Some Thoughts

imageI’ve been watching this show recently (don’t judge me!) and find it to be fascinating on many levels.

First, this is true-life human drama. Will the “star” of this episode make it? Will they find support or sabotage from their loved ones? Will they suffer dire consequences following surgery?  I find myself having several emotions during a 60-minute episode ranging from compassion, unbelief, anger, hope, annoyance, etc., and that makes for good television I reckon.

Second, from the perspective of a healthcare provider this interests me because it’s not Gray’s Anatomy or any other of those medical-type shows that make it seem that love and sexual encounters inside the hospital are more common than bladder scans or blood draws. Rather the real raw deal is shown including post-op pain and nausea, continued food cravings, relationship difficulties, and people with deep emotional scars that have contributed to their self-comforting with food.

Third, as a formerly obese person myself (although I never approached the weights of the men and women on this show) I find myself cycling between compassion for them versus annoyance, especially when they refuse to get up and walk following surgery or sometimes lie to the surgeon at follow-up appointments when asked about their habits at home or adamantly state that they will do things their own way because they know better than the surgeon, they are being pushed too hard, etc. I don’t know him, but it seems Dr. Nowzaradan is doing all he can to help patients who are hanging onto life by very thin threads. I do smile every time he tells them they need to eat more protein and “no carbs.”

I can’t help but wonder about the men and women who go to Houston to be seen for initial consultation and are given an eating plan and told to come back in one month to see of they’ve made progress and can be scheduled for weightloss surgery…and don’t ever come back. Of course those don’t make it to my television, but I am concerned about them nonetheless.

 

 

 

Low carb during Nativity Fast

This won’t interest everyone, but the recipe should so stay with me here!

As an Orthodox Christian, I try to follow the fasting schedule of the Church. This was much easier way back in the day before I cut the carbs, and even prior to going gluten-free. Back then even Fig Newtons were acceptable as fasting fare, not to mention all the lovely breads and crackers and rice…you get the idea. 

But these days I am (feebly) attempting to follow the fasts. What does that mean? Orthodox Christians fast from meat and dairy products (vegan style) every Wednesday & Friday all year long, and then there are longer fasts for Lent which leads up to Pascha or Easter, as well as Advent or pre-Nativity which leads up to Christmas. It makes perfect sense if you think about it…how can one fully appreciate a great feast if there has been no fast before it?

Which brings me to cereal. I have adapted a recipe from my beloved All Day I Dream About Food that fits into the fast and is superbly scrumptious with almond milk. Loaded with fiber, protein, healthy fats, and flavor – and pretty easy to put together.  I can carry it to work for lunch or enjoy it in the evening…reminds me of the days I had a serious love affair going on with Frosted Mini-Wheats.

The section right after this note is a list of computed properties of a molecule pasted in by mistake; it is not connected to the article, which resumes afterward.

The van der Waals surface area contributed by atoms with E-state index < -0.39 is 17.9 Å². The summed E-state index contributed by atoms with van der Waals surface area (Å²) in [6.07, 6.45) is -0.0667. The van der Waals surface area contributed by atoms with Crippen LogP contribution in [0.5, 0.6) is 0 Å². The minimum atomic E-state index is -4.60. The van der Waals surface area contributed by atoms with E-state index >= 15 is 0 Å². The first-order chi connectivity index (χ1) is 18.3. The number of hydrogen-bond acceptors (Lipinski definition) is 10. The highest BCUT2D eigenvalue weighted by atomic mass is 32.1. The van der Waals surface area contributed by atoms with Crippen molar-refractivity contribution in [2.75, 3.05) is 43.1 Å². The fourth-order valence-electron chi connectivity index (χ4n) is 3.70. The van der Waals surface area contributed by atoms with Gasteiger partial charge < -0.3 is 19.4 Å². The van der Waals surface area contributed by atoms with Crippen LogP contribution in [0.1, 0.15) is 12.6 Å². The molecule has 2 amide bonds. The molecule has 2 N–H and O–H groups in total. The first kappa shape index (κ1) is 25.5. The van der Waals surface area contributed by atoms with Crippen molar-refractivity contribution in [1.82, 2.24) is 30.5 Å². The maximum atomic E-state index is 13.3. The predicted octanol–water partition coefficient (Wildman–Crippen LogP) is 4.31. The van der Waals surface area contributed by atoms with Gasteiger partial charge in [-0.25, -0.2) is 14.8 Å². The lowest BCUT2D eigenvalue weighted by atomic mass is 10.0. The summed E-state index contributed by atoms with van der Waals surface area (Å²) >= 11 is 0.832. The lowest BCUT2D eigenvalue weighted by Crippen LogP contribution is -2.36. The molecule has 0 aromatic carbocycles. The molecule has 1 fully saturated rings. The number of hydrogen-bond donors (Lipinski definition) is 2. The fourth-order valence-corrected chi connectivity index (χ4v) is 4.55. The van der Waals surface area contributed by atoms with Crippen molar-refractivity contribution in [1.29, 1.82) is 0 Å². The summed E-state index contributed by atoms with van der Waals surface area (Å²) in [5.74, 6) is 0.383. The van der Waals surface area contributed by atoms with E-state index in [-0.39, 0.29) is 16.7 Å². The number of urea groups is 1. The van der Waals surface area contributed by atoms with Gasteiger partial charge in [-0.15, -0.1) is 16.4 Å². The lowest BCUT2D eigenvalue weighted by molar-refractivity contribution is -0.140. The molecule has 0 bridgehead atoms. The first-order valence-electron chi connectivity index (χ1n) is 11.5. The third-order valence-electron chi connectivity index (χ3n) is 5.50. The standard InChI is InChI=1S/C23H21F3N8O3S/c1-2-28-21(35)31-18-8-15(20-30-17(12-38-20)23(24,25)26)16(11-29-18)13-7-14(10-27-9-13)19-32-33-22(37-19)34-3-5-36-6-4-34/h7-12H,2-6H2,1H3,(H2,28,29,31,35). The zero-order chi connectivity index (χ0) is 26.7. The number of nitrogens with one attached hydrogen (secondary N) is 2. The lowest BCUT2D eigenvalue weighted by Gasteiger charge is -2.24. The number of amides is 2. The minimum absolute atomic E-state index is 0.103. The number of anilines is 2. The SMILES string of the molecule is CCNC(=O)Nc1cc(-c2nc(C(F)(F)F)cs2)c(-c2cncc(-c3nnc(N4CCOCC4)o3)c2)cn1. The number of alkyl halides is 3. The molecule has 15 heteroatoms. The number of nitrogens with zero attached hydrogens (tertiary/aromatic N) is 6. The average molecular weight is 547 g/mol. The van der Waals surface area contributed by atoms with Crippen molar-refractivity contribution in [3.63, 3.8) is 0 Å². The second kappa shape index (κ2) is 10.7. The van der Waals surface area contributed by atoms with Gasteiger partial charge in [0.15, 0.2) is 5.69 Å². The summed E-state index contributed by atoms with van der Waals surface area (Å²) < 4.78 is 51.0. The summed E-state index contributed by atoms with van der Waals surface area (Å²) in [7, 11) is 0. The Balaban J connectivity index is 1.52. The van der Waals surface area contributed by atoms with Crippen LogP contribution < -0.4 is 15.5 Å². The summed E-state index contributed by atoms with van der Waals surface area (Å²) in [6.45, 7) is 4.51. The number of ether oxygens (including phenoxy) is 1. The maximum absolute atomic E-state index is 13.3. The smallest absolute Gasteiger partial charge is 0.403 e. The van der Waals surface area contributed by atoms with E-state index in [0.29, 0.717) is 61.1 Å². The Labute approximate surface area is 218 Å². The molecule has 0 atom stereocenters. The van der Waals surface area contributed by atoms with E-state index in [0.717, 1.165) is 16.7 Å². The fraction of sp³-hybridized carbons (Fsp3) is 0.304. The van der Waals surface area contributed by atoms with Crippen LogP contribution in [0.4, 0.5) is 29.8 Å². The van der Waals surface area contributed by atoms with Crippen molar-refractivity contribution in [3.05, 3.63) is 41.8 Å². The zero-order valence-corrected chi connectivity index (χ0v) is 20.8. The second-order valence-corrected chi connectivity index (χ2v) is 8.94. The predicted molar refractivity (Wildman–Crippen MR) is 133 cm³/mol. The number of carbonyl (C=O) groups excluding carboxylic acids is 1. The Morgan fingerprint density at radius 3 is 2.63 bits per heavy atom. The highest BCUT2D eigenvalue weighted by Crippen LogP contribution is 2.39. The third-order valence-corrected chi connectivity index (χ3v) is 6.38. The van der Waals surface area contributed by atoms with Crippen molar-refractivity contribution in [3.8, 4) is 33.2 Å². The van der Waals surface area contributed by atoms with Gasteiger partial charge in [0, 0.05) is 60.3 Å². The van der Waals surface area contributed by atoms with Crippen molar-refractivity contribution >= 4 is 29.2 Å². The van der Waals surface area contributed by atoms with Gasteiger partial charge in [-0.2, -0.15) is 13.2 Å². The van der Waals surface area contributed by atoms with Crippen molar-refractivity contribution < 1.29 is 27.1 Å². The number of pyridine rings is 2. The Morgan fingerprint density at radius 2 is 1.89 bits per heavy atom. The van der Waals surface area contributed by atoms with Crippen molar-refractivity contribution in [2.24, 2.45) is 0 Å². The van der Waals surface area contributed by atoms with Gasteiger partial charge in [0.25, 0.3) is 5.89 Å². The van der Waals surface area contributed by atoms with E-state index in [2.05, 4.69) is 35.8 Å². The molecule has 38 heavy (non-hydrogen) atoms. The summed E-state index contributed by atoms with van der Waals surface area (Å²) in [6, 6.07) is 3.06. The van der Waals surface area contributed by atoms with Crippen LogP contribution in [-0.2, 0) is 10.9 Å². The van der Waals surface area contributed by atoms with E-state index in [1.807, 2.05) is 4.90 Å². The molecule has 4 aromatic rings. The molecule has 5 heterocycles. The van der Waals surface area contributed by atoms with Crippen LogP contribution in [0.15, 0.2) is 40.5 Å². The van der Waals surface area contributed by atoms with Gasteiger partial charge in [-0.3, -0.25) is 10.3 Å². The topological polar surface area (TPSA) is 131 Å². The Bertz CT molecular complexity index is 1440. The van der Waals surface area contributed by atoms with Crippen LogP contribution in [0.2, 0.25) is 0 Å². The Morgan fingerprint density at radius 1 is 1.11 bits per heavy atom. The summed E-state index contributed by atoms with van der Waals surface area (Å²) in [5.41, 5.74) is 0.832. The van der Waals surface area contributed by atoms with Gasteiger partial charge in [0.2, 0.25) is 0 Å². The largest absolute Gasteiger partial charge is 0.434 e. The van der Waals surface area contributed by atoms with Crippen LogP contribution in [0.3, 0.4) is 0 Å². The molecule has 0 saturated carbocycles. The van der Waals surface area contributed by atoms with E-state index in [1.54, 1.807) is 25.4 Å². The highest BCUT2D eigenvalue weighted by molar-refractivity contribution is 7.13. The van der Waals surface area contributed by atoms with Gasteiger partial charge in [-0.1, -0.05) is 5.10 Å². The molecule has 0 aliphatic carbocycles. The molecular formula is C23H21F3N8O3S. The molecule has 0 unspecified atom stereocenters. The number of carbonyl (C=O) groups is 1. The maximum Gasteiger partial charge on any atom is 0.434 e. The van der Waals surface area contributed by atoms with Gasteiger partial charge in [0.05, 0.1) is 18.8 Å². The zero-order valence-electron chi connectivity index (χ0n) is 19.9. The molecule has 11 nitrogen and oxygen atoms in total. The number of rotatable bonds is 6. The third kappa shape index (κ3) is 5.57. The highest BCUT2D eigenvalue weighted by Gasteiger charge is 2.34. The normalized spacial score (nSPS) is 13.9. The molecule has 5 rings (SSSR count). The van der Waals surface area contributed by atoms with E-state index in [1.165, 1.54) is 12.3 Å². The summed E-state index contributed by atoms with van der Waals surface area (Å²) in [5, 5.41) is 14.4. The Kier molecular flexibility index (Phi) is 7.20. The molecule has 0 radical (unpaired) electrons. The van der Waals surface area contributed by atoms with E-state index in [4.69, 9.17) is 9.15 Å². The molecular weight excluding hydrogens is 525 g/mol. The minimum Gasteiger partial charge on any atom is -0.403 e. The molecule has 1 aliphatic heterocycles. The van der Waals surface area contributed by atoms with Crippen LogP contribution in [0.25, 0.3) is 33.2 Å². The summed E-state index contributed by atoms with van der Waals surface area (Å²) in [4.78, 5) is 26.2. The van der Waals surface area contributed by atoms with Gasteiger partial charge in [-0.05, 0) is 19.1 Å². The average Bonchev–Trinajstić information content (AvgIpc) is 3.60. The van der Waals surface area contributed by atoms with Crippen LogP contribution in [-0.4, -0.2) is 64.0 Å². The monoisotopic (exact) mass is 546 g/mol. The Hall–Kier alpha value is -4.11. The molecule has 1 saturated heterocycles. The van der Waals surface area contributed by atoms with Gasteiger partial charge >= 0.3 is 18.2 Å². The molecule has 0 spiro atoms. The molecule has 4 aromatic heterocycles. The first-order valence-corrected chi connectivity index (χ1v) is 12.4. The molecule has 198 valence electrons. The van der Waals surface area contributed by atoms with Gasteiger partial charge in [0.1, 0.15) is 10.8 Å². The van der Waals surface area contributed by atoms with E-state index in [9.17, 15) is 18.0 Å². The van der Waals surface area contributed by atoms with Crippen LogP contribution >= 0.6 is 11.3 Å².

Oven on 300.  In a big bowl mix (with spoon or spatula) 1 1/2 cups almond flour, 1 cup hemp seeds, 1 cup unsweetened flake coconut, 1 cup nuts (I used walnuts, pecans, and almonds for this batch), 1/3 cup sweetener, 1/4 tsp salt. Mix all that together well, then add to that bowl 3 T melted coconut oil, 2 tsp vanilla, 1 flax egg (Google it!) and keep mixing it all until it starts to clump together.

Dump it all onto a jelly roll pan lined with parchment paper, press down a bit with the back of a spoon, and put it in the oven for 25 mins. Sometimes if it’s not toasty brown at the end, I’ll turn the oven off and just leave it in there for a few more minutes.  Cool and put it in an airtight container in the fridge. 

Today I had one cup of this + one cup of almond milk and my premeal blood sugar was 90 and 1-hr postmeal blood sugar was 89.  

Also…delicious topping for Greek yogurt when/if eating dairy.

 

12-year Atkins-versary

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It’s been a very, very long time since I’ve posted anything, but today is my Atkins-versary and it seems fitting to check in and review a bit how things have gone over the years. The pic is me today – in the bathroom which is where all obnoxious selfies are created.

Why has it been so long since I posted? There are several reasons, not the least of which is I have spent time, effort, energy in getting back to practicing my Orthodox Christian faith, which means working out the details of what ‘fasting’ looks like for a low-carber.  It’s been an interesting year or so and I won’t claim that I have this all figured out and am doing it well, but I continue to struggle. (Which is a good thing, if you’re Orthodox!)

Twelve years ago I tried this low carb thing out of desperation – a Hail Mary, so to say. I was about 240 lbs (my highest known weight, not that I spent much time stepping on the scale at that point) and sick. See the ‘about’ section if you’re interested in my LC beginnings. My goal was 150, and I got there in about a year and a half.

Recent labs showed my HDL at 92, Triglycerides at 52.  Blood pressure has been steady for years in the 90s/50s range.  My weight has varied a bit over the years with the highest probably 158 and lowest (this a.m.) at 144.